Once his turn arrived though, he simply "winged it."
"I just wanted to beat the other guy," White said.
Next stop, Las Vegas?
White simply smiled, but the question elicited a loud and proud "Yes!" from Pattie Andrews, customer operations manager at the Keyser store.
"If you go to Vegas, buddy, I'm going with you," she told White.
White advances to a corporate competition in Carlisle, Pa., said Kevin Dugger, who organized the contest and is the customer operations manager for the Martinsburg store.
Winners in the Martin's corporate contest advance to a national competition, which features baggers from numerous grocery store chains. The last stop is a contest in Las Vegas, Dugger said.
Twelve baggers from the four-state region, plus store managers and two customers, faced off for Tuesday's contest. Each of the baggers had already won a contest at their store.
A large crowd of supporters gathered, with some of them wearing T-shirts and waving signs for their favorite contestant.
Baliga, 17, of Hagerstown, had quite a few supporters, including fellow Martin's employee Kevin Rowzee, who had "COACH" written on the back of his T-shirt.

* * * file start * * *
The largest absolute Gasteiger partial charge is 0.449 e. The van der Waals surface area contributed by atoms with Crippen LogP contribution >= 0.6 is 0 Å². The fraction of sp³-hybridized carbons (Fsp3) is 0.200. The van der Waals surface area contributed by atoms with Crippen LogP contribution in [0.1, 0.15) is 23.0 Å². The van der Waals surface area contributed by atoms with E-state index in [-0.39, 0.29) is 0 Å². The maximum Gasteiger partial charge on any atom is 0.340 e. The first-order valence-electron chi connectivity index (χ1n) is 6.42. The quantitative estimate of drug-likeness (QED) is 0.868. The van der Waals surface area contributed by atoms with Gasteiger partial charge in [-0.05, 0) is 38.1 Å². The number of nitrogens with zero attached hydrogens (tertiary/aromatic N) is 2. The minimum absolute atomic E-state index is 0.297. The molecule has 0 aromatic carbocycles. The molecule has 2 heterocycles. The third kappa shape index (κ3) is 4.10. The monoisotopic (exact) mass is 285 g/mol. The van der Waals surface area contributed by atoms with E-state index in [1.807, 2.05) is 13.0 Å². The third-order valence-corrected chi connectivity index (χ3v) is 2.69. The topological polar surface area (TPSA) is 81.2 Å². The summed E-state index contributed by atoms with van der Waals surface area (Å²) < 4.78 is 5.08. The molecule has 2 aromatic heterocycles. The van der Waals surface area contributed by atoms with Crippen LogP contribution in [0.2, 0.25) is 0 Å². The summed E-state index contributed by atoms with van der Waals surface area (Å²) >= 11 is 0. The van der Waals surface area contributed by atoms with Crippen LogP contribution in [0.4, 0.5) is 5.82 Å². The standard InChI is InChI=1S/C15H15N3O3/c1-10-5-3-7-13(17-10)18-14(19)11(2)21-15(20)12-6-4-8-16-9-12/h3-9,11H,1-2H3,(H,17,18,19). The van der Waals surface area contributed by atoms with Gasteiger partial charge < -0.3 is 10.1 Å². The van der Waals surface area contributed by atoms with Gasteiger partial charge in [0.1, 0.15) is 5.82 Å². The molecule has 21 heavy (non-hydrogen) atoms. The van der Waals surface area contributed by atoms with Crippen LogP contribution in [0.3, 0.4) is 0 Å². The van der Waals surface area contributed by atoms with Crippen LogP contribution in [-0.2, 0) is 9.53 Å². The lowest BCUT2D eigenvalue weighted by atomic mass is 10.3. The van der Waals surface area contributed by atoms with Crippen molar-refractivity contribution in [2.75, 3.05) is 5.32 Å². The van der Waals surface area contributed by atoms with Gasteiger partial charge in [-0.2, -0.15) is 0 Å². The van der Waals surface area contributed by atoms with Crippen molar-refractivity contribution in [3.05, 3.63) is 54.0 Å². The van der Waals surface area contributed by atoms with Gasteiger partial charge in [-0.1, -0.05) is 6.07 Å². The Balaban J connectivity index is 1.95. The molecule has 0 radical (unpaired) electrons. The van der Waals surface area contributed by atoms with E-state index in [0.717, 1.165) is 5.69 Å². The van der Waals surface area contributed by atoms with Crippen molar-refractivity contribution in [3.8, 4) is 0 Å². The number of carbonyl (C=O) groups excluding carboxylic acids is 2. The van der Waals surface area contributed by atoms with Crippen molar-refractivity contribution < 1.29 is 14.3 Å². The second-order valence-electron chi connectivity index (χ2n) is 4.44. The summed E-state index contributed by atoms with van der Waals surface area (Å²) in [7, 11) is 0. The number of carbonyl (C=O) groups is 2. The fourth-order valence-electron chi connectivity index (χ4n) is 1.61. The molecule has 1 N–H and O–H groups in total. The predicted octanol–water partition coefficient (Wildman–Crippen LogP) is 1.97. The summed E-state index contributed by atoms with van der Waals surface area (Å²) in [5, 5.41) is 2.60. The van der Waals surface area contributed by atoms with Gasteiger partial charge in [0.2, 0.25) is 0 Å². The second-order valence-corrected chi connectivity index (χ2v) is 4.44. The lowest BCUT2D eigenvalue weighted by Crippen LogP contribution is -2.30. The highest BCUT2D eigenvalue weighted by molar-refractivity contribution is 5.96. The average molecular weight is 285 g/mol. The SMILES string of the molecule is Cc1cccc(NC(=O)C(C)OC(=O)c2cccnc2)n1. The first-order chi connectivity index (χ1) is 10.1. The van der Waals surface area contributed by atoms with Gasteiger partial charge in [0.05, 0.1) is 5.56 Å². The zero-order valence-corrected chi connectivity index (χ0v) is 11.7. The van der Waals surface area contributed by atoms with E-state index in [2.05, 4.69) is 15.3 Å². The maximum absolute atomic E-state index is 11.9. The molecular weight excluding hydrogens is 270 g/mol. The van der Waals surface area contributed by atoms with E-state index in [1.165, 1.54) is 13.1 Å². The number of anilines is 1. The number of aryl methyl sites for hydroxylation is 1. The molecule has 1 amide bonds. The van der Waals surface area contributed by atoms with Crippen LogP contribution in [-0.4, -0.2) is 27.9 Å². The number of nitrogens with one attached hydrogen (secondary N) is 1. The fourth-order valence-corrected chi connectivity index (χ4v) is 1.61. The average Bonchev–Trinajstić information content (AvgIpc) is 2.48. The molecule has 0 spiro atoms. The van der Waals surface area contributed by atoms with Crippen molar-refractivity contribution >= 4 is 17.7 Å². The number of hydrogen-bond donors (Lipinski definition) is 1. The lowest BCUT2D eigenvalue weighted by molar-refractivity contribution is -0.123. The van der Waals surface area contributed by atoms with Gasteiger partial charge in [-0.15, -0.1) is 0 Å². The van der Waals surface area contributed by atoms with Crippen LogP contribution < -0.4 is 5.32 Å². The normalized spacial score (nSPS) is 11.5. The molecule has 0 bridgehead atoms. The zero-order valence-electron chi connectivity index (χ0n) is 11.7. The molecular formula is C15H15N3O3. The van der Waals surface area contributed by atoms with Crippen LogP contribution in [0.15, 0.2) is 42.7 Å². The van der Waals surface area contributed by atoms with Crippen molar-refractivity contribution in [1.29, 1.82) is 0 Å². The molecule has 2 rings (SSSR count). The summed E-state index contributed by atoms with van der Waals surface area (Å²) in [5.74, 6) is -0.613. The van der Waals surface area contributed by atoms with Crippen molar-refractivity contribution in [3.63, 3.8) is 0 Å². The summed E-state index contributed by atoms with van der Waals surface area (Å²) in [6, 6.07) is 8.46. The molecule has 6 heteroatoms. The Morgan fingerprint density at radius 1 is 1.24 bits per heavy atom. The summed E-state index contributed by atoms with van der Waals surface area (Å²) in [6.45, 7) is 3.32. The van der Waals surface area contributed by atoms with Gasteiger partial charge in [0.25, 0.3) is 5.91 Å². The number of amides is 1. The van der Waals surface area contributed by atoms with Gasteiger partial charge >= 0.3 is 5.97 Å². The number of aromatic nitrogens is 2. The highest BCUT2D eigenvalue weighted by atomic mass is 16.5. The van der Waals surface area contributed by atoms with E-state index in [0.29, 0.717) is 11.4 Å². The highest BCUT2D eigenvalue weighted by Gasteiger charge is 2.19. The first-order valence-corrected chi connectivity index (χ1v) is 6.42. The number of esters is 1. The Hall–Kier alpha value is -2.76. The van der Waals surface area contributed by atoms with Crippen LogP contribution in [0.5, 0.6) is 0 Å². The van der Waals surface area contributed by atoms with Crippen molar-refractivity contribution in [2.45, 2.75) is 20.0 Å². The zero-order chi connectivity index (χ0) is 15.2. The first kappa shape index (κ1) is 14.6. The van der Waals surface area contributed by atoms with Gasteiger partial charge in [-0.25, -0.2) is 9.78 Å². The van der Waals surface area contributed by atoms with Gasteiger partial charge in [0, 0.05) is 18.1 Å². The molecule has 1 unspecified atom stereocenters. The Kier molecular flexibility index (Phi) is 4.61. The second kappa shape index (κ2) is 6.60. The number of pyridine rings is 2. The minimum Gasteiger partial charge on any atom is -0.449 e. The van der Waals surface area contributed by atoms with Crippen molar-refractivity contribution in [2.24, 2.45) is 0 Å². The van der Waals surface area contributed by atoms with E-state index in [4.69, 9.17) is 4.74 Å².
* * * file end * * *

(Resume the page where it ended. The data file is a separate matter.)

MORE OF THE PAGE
"He told me to ignore everybody," Baliga said, grinning after his turn at the table. "But (to) have fun."
Contestants were judged in five categories - speed, weight distribution, item arrangement, separation of products and customer service. The baggers had to begin by making eye contact with the judge and asking whether plastic bags were OK.
After the baggers placed the items in bags and into a shopping cart, judges placed the filled bags on the floor and kicked them. If anything fell out of a bag, points were taken away. Also, no points were awarded if the difference between the lightest and heaviest bag was more than 4 pounds, Dugger said.
Items that had to be bagged included a loaf of bread, cans of soup, a jar of applesauce, a bag of cookies, a can of coffee, marshmallows and candy.
Dugger, who started working at the Martin's store on Raleigh Street in Martinsburg 10 years ago as a bagger, said the contest promotes good customer service and is a training tool.
Plus it's a way to recognize baggers, or - as he said he likes to call them - service associates.
Midway through an interview, Dugger heard the emcee calling his name for an unexpected bagging round against his father, Terry Dugger, who was a judge for the competition.
The younger Dugger got off to a seemingly good start - he had a bag of groceries in his shopping cart before his father was able to get one of those pesky plastic bags open.
Neither of the Martin's managers, though, could claim victory.
Of all things, both forgot to smile at their judge and ask whether plastic bags were acceptable.
Trey Rickel, of the Winchester, Va., Martin's, took second, and Erik Kisner, an employee of the Martinsburg store, took third place in the competition.